Zach Hohenstein, E23 Staffer

The substantial and ever-growing monster that is the film industry has historically been male-dominated. A lack of opportunities for female crew members, writers and directors has created a difficult job market for aspiring women in this profession. That is why entirely female-created films such as “When We Grow Up” are so unique and important. Directed by Filipino-American Zorinah Juan and written and produced by New York based Grace Hannoy, the cast and crew are completely comprised of a diverse array of women. This made the independent film a very appropriate selection for the 2018 Citizen Jane Film Festival.

The story is a coming-of-age film, except with adults instead of kids. Three siblings are called home when their family dog passes away and their mother wants to hold a memorial service for him. As they reconnect and go over their various problems and decisions, attitudes and opinions clash in a way that is relatable for most families. The characters are fleshed out well by Hannoy’s detailed script and the entire cast’s chemistry (which Hannoy was also a part of). While the various melodramatic plot points are far from original, the different secrets that each character hides and reveals keep the audience engaged enough throughout the 96 runtime. The witty interactions between siblings and parents provide a decent amount of comedy that make up for some of the film’s minor flaws.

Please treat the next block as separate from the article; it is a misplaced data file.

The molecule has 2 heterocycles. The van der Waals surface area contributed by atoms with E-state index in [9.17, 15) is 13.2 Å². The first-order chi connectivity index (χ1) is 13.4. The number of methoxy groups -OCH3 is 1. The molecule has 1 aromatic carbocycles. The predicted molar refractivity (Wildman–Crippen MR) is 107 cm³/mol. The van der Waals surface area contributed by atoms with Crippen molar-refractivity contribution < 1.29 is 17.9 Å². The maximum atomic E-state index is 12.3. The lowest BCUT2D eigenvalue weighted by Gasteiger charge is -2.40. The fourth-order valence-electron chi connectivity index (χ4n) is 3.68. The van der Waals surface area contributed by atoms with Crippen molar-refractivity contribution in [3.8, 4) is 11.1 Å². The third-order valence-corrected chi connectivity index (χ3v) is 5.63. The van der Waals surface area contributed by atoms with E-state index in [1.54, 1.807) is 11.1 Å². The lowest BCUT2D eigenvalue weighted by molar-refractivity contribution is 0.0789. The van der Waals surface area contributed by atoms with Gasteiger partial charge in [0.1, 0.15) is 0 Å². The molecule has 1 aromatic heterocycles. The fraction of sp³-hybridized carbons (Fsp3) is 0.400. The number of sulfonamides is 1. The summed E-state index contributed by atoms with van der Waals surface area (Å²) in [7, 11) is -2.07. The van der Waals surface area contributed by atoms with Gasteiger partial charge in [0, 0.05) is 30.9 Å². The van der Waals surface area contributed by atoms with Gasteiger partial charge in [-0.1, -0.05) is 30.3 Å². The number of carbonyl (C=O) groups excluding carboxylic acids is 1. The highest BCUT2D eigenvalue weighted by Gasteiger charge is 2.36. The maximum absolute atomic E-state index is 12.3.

Zorinah Juan (center) and Grace Hannoy (right), the direct and writer respectively of the film “When We Grow Up” at the Citizen Jane Film Festival, November 2018. Photographed by Zack Hohenstein, E23 Staffer.

At the film’s screening, both Juan and Hannoy were present. They took questions after the credits rolled. The audience, while small, was engaging with filmmakers. They discussed topics such ranging from the importance of diversifying the personnel of the film industry, to the improvisational nature of the movie’s dialogue. Juan spoke of the all-women crew, saying, “There is a sense of equality and appreciation on the film set that isn’t usually there.” Hannoy brought up her goals to continue working with underrepresented groups such as women, people of color and members of the LGBT community as well. The challenges of working on a minuscule budget of $40,000 was another talking point.

The mood at Talking Horse Productions on St. James Street in downtown Columbia was that of appreciation for the filmmaking process. It wasn’t so different from how the characters of “When We Grow Up” realize that life itself is a process. There are always going to be struggles in the journey to make things right, but they can be overcome. It just takes some good old-fashioned perseverance, motivation and a touch of women’s intuition.

Overall Rating: 3/5

Tags: , , , , , , , , , , , , , , , ,